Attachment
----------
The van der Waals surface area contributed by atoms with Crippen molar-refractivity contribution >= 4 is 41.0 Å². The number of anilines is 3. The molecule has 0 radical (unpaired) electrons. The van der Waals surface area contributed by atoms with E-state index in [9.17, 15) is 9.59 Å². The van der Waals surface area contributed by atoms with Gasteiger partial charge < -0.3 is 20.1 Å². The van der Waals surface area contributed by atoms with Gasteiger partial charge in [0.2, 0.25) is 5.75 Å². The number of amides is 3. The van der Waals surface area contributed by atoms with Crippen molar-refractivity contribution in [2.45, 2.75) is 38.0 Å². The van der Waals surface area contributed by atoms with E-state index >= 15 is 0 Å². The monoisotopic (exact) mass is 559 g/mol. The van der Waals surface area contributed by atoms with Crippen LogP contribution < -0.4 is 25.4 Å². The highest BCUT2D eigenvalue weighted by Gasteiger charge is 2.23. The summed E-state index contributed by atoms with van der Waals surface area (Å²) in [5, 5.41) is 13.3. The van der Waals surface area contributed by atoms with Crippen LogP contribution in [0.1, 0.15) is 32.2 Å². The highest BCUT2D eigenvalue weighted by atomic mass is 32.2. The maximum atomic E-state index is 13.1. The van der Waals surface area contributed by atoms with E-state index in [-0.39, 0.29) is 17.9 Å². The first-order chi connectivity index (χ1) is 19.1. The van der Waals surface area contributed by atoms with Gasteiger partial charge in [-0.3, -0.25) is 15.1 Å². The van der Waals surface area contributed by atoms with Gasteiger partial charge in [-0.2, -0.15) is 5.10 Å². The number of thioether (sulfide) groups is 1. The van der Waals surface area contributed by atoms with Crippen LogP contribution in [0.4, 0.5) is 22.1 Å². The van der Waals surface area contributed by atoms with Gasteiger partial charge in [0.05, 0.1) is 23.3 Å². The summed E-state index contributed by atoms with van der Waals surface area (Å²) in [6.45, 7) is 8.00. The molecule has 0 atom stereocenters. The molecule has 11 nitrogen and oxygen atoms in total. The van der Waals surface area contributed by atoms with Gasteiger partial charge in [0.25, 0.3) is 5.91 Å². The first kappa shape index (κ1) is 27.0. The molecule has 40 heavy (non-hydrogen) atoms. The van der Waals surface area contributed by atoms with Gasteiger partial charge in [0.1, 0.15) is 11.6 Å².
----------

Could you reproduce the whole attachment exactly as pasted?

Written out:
The van der Waals surface area contributed by atoms with Crippen molar-refractivity contribution >= 4 is 41.0 Å². The number of anilines is 3. The molecule has 0 radical (unpaired) electrons. The van der Waals surface area contributed by atoms with E-state index in [9.17, 15) is 9.59 Å². The van der Waals surface area contributed by atoms with Gasteiger partial charge < -0.3 is 20.1 Å². The van der Waals surface area contributed by atoms with Gasteiger partial charge in [0.2, 0.25) is 5.75 Å². The number of amides is 3. The van der Waals surface area contributed by atoms with Crippen molar-refractivity contribution in [2.45, 2.75) is 38.0 Å². The van der Waals surface area contributed by atoms with E-state index >= 15 is 0 Å². The monoisotopic (exact) mass is 559 g/mol. The van der Waals surface area contributed by atoms with Crippen LogP contribution < -0.4 is 25.4 Å². The highest BCUT2D eigenvalue weighted by Gasteiger charge is 2.23. The summed E-state index contributed by atoms with van der Waals surface area (Å²) in [5, 5.41) is 13.3. The van der Waals surface area contributed by atoms with Crippen LogP contribution in [0.1, 0.15) is 32.2 Å². The highest BCUT2D eigenvalue weighted by atomic mass is 32.2. The maximum atomic E-state index is 13.1. The van der Waals surface area contributed by atoms with E-state index in [-0.39, 0.29) is 17.9 Å². The first-order chi connectivity index (χ1) is 19.1. The van der Waals surface area contributed by atoms with Gasteiger partial charge in [-0.3, -0.25) is 15.1 Å². The van der Waals surface area contributed by atoms with Gasteiger partial charge in [-0.2, -0.15) is 5.10 Å². The number of thioether (sulfide) groups is 1. The van der Waals surface area contributed by atoms with Crippen LogP contribution in [0.4, 0.5) is 22.1 Å². The van der Waals surface area contributed by atoms with Gasteiger partial charge in [0.05, 0.1) is 23.3 Å². The summed E-state index contributed by atoms with van der Waals surface area (Å²) in [6.45, 7) is 8.00. The molecule has 0 atom stereocenters. The molecule has 11 nitrogen and oxygen atoms in total. The van der Waals surface area contributed by atoms with Gasteiger partial charge in [0.25, 0.3) is 5.91 Å². The first kappa shape index (κ1) is 27.0. The molecule has 40 heavy (non-hydrogen) atoms. The van der Waals surface area contributed by atoms with Gasteiger partial charge in [0.1, 0.15) is 11.6 Å².